Matt will then share stories from some of his most intriguing site visits. Find out what happens behind the lights of Piccadilly Circus; how to stand on the weather vane of St Bride's; the secret rooms and relics of St Paul's; and how to dress yourself in the morning when your day includes a trip down the Northern Outfall Sewer AND the press launch of a new sherry bar. 

Throughout, the talk will be peppered with revelations from Everything You Know About London Is Wrong -- Matt's myth-busting guide to the capital which will be available for sale on the night.  
The evening will finish with drinks, mince pies and other Christmas treats.

King’s Cross Central: A Neighbourhood In The Making
St Pancras Station, Euston Rd, N1C 4QP, 25 may attend.
Tube: Kings Cross St Pancras (Circle, Hammersmith & City, Metropolitan, Northern, Piccadilly, Victoria lines)

Saturday, 9 December, 10:30-12:30

Join Blue Badge Guide David Thompson for this fascinating walking tour around one of the capital's most recent developments.

Regeneration of the great Victorian behemoths of King's Cross and St Pancras Stations has facilitated the redevelopment of derelict former rail lands to the north. A total of 67 acres is being transformed into a multi-billion pound mixed-use neighbourhood encompassing commercial, retail, cultural, educational and residential buildings. 

Approximately 40% of the land will remain open and publicly accessible and contains some of the best contemporary landscape schemes to be found anywhere in Britain. Wherever possible historic structures have been retained and retro-fitted for contemporary use, such as Lewis Cubitt's 'grade 1' listed Granary Building, which now forms part of the University of the Creative Arts, and Thomas Heatherwick's 'kissing-roofs' remodelling of the Coals Drops, into what will be one of the most original retail locations in London.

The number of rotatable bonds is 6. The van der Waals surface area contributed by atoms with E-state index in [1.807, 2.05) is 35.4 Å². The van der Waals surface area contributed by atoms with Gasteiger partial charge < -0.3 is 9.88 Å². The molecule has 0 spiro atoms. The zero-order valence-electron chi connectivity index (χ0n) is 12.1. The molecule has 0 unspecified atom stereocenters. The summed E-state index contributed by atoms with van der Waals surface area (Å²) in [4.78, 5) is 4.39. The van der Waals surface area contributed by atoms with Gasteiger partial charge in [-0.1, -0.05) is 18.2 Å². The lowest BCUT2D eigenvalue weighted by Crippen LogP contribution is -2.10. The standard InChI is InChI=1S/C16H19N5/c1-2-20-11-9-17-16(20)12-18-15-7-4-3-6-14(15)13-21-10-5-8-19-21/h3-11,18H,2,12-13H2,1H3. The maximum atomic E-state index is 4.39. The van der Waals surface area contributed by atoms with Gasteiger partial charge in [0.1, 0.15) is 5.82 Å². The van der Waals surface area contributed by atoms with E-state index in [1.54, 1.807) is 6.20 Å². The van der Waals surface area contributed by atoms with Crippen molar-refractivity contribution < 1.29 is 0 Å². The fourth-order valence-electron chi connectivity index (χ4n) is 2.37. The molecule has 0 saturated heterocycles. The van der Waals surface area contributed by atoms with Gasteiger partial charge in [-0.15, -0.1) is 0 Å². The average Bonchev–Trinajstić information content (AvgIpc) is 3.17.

If you have not previously visited the development or remember the area before work began it's a guarantee you will be amazed!

London Symphony Film Screening

Join us at a candlelit Southwark Cathedral for a screening of the inspiring and beautiful black and white film London Symphony. With no dialogue, just a stunning accompanying original musical score, this film is a tribute the glory of this great city and its diversity and culture - a poetic journey through London, a cosmopolitan city facing a challenge to its identity in the current political climate.

The screening will take place in the beautiful candlelit Cathedral nave. Doors will open at 7pm and the screening will be followed by a short interval before a Q&A with the Sub Dean & Canon Pastor Michael Rawson and the Director, Alex Barrett.

Directed by Alex Barrett, and featuring an original musical composition by James McWilliam, it is an artistic portrait of the city as it stands today, and a celebration of its culture and diversity.

The film was nominated for the Michael Powell Award for Best British Film at the Edinburgh International Film Festival 2017.